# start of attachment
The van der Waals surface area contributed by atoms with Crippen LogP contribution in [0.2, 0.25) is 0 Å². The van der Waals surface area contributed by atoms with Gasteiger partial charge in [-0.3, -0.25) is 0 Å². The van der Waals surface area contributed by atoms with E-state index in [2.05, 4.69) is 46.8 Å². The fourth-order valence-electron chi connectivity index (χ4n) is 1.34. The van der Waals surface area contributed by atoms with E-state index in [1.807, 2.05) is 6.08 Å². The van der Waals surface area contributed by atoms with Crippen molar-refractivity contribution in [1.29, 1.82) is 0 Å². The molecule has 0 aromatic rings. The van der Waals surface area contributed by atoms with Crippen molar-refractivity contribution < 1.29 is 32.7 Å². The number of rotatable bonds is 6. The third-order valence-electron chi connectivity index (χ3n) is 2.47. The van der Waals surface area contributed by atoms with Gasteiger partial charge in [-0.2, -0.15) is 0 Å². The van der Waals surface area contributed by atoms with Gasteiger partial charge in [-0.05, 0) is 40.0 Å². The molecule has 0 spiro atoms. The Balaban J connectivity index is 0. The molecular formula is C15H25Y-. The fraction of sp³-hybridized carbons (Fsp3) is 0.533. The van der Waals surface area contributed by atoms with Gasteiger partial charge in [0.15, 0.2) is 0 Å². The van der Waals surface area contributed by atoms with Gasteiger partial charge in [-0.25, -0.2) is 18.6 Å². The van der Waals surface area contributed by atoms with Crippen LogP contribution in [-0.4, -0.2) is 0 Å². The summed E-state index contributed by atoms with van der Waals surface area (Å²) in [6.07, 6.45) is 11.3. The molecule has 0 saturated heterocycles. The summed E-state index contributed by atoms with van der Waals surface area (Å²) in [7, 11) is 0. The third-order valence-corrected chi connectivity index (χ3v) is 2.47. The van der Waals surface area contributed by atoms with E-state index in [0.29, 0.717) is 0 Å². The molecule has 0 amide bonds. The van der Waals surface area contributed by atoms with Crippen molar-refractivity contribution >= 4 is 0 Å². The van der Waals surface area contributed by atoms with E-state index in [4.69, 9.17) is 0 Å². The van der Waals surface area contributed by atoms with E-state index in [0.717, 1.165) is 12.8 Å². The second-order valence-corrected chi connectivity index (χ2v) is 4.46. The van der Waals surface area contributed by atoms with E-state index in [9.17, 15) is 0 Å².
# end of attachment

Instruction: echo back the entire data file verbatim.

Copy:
The van der Waals surface area contributed by atoms with Crippen LogP contribution in [0.2, 0.25) is 0 Å². The van der Waals surface area contributed by atoms with Gasteiger partial charge in [-0.3, -0.25) is 0 Å². The van der Waals surface area contributed by atoms with E-state index in [2.05, 4.69) is 46.8 Å². The fourth-order valence-electron chi connectivity index (χ4n) is 1.34. The van der Waals surface area contributed by atoms with E-state index in [1.807, 2.05) is 6.08 Å². The van der Waals surface area contributed by atoms with Crippen molar-refractivity contribution in [1.29, 1.82) is 0 Å². The molecule has 0 aromatic rings. The van der Waals surface area contributed by atoms with Crippen molar-refractivity contribution < 1.29 is 32.7 Å². The number of rotatable bonds is 6. The third-order valence-electron chi connectivity index (χ3n) is 2.47. The van der Waals surface area contributed by atoms with Gasteiger partial charge in [-0.2, -0.15) is 0 Å². The van der Waals surface area contributed by atoms with Gasteiger partial charge in [-0.05, 0) is 40.0 Å². The molecule has 0 spiro atoms. The Balaban J connectivity index is 0. The molecular formula is C15H25Y-. The fraction of sp³-hybridized carbons (Fsp3) is 0.533. The van der Waals surface area contributed by atoms with Gasteiger partial charge in [0.15, 0.2) is 0 Å². The van der Waals surface area contributed by atoms with Gasteiger partial charge in [-0.25, -0.2) is 18.6 Å². The van der Waals surface area contributed by atoms with Crippen LogP contribution in [-0.4, -0.2) is 0 Å². The summed E-state index contributed by atoms with van der Waals surface area (Å²) in [6.07, 6.45) is 11.3. The molecule has 0 saturated heterocycles. The summed E-state index contributed by atoms with van der Waals surface area (Å²) in [7, 11) is 0. The third-order valence-corrected chi connectivity index (χ3v) is 2.47. The van der Waals surface area contributed by atoms with E-state index in [0.29, 0.717) is 0 Å². The molecule has 0 amide bonds. The van der Waals surface area contributed by atoms with Crippen molar-refractivity contribution >= 4 is 0 Å². The van der Waals surface area contributed by atoms with E-state index in [4.69, 9.17) is 0 Å². The van der Waals surface area contributed by atoms with E-state index in [0.717, 1.165) is 12.8 Å². The second-order valence-corrected chi connectivity index (χ2v) is 4.46. The van der Waals surface area contributed by atoms with E-state index in [9.17, 15) is 0 Å².